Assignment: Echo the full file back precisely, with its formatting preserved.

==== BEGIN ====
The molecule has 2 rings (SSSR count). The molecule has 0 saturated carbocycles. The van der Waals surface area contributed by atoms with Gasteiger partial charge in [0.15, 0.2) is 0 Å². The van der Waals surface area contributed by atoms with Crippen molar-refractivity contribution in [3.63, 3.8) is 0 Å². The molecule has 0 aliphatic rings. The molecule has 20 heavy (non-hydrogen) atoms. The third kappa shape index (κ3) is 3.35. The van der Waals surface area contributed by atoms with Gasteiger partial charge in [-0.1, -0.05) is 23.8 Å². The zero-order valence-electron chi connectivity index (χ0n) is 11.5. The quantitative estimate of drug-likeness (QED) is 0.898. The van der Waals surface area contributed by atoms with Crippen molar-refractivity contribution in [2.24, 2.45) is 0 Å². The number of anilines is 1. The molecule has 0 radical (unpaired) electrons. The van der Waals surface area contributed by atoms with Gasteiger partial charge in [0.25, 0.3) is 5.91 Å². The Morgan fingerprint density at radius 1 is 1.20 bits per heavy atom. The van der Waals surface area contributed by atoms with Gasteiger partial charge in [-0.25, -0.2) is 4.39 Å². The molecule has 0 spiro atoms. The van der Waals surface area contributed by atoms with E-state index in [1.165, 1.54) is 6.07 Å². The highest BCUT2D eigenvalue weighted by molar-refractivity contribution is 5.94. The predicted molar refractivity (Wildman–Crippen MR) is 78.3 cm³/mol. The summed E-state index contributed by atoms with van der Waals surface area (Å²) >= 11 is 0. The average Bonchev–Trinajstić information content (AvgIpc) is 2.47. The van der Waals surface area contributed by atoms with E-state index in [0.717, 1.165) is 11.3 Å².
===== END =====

The molecule has 2 rings (SSSR count). The molecule has 0 saturated carbocycles. The van der Waals surface area contributed by atoms with Gasteiger partial charge in [0.15, 0.2) is 0 Å². The van der Waals surface area contributed by atoms with Crippen molar-refractivity contribution in [3.63, 3.8) is 0 Å². The molecule has 0 aliphatic rings. The molecule has 20 heavy (non-hydrogen) atoms. The third kappa shape index (κ3) is 3.35. The van der Waals surface area contributed by atoms with Gasteiger partial charge in [-0.1, -0.05) is 23.8 Å². The zero-order valence-electron chi connectivity index (χ0n) is 11.5. The quantitative estimate of drug-likeness (QED) is 0.898. The van der Waals surface area contributed by atoms with Crippen molar-refractivity contribution in [2.24, 2.45) is 0 Å². The number of anilines is 1. The molecule has 0 radical (unpaired) electrons. The van der Waals surface area contributed by atoms with Gasteiger partial charge in [0.25, 0.3) is 5.91 Å². The Morgan fingerprint density at radius 1 is 1.20 bits per heavy atom. The van der Waals surface area contributed by atoms with Gasteiger partial charge in [-0.25, -0.2) is 4.39 Å². The molecule has 0 spiro atoms. The van der Waals surface area contributed by atoms with E-state index in [1.165, 1.54) is 6.07 Å². The highest BCUT2D eigenvalue weighted by molar-refractivity contribution is 5.94. The predicted molar refractivity (Wildman–Crippen MR) is 78.3 cm³/mol. The summed E-state index contributed by atoms with van der Waals surface area (Å²) >= 11 is 0. The average Bonchev–Trinajstić information content (AvgIpc) is 2.47. The van der Waals surface area contributed by atoms with E-state index in [0.717, 1.165) is 11.3 Å².